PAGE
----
In trying to stay relevant in the growing market of wearable health and fitness devices, Jawbone has acquired BodyMedia, a 14-year-old Pittsburgh-based company that makes health-monitoring armbands, for more than $100 million.

This is just another of the health product companies that Jawbone, the maker of the wearable UP fitness-tracking wristband, has managed to nab. Just a few months ago Jawbone acquired data and digital-design companies Massive Health and Visere.

While Massive Health and Visere were acquired mainly for talent, BodyMedia has a different sort of appeal for Jawbone, which mainly concerns the company’s patents. BodyMedia has had more than 80 patents issues throughout its 14 years of existence, a lot of them in the area of multi-sensor technology. Combined, BodyMedia and Jawbone will hold more than 300 issued and filed patents.

The Jawbone UP wristband has a lot of functions, including tracking your movements and sleep patterns and syncs with a compatible app for iOS and Android that lets you keep track of what you’re eating, track your weight, map your runs, and more. Despite all this, it’s missing some of the high-tech sensors that BodyMedia products have.

“I think the first phase of this market has been about accelerometers and what those can do,” Hosain Rahman, Jawbone CEO, said in an interview. “Now it’s about getting even more granular, and also, how we can get all that tech into an efficient form factor.”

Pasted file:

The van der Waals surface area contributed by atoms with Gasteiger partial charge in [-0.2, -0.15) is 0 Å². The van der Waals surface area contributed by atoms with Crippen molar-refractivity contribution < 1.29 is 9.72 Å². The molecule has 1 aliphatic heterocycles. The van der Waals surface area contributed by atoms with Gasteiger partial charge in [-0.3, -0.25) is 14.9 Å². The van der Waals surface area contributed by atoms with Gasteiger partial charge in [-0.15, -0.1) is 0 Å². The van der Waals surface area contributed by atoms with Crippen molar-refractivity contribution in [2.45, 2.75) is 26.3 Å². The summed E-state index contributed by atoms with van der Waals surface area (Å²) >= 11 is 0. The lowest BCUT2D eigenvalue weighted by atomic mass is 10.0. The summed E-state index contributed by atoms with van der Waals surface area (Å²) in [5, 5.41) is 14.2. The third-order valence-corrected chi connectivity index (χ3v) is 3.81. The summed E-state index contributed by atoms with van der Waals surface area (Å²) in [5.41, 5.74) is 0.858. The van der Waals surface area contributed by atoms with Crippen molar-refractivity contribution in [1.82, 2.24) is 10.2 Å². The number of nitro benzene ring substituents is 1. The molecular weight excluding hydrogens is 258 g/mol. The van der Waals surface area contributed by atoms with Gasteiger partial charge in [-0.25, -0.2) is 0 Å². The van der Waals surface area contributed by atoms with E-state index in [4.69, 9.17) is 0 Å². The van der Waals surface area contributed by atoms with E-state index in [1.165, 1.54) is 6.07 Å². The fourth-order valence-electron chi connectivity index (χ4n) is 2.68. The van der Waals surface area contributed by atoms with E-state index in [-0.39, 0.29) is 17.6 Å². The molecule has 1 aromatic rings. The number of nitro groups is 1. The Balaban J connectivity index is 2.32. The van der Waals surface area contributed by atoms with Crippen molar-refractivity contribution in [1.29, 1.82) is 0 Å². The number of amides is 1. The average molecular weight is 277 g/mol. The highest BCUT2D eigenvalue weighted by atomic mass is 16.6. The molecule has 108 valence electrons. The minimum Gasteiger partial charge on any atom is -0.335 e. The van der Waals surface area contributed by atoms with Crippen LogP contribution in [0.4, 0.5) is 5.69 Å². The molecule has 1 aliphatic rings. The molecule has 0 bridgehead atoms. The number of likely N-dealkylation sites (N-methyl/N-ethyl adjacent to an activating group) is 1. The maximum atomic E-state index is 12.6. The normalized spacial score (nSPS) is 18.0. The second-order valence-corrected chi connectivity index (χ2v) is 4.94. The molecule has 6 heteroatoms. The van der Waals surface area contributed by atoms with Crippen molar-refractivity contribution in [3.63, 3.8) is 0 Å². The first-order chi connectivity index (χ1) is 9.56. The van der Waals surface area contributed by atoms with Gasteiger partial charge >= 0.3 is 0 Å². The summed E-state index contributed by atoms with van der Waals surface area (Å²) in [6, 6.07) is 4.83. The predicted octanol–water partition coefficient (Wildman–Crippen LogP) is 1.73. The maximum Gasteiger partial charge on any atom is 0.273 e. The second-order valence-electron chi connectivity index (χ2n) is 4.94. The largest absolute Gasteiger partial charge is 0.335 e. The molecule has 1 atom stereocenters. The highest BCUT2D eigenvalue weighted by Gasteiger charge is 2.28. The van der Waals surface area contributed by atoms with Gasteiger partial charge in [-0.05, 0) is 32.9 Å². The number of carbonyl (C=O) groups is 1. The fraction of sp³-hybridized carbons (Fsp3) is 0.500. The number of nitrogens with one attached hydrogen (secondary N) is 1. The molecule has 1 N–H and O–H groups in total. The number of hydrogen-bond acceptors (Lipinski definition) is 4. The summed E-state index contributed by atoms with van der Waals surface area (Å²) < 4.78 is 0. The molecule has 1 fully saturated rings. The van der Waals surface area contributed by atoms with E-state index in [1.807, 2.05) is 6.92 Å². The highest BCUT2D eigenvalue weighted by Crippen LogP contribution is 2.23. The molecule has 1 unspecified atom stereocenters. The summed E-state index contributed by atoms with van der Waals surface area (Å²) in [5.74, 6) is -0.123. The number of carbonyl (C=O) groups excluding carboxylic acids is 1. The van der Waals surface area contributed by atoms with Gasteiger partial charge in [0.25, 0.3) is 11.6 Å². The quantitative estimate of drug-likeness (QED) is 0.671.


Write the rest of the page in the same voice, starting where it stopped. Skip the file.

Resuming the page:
BodyMedia’s armbands contain four types of sensors that measure skin temperature, heat flux, galvanic skin response (GSR) and overall movement. Unlike the sleek Jawbone UP wristband, BodyMedia’s armbands are bigger and bulkier. BodyMedia also has the only one of its kind that is registered with the FDA as a Class II medical device that is clinically proven to enhance users’ weight loss.

Rahman didn’t specify when a Jawbone UP wristband that includes BodyMedia’s sensor types would be available, but did say the company is working on a lot of different things.

The BodyMedia team will stay in intact in Pittsburgh, but its CEO, Christine Robins, will no longer serve as CEO and will become the general manager of BodyMedia and a vice president of business development at Jawbone.

Jawbone also announced that its opening up its Up mobile software to ten different fitness-app makers, including RunKeeper, MyFitnessPal, LoseIt, Withings, Sleepio, and IFTTT for workout prompts. Jawbone UP users with iOS devices will be able to share data with these partners using the UP app for iOS.

Image Credit: Co.Design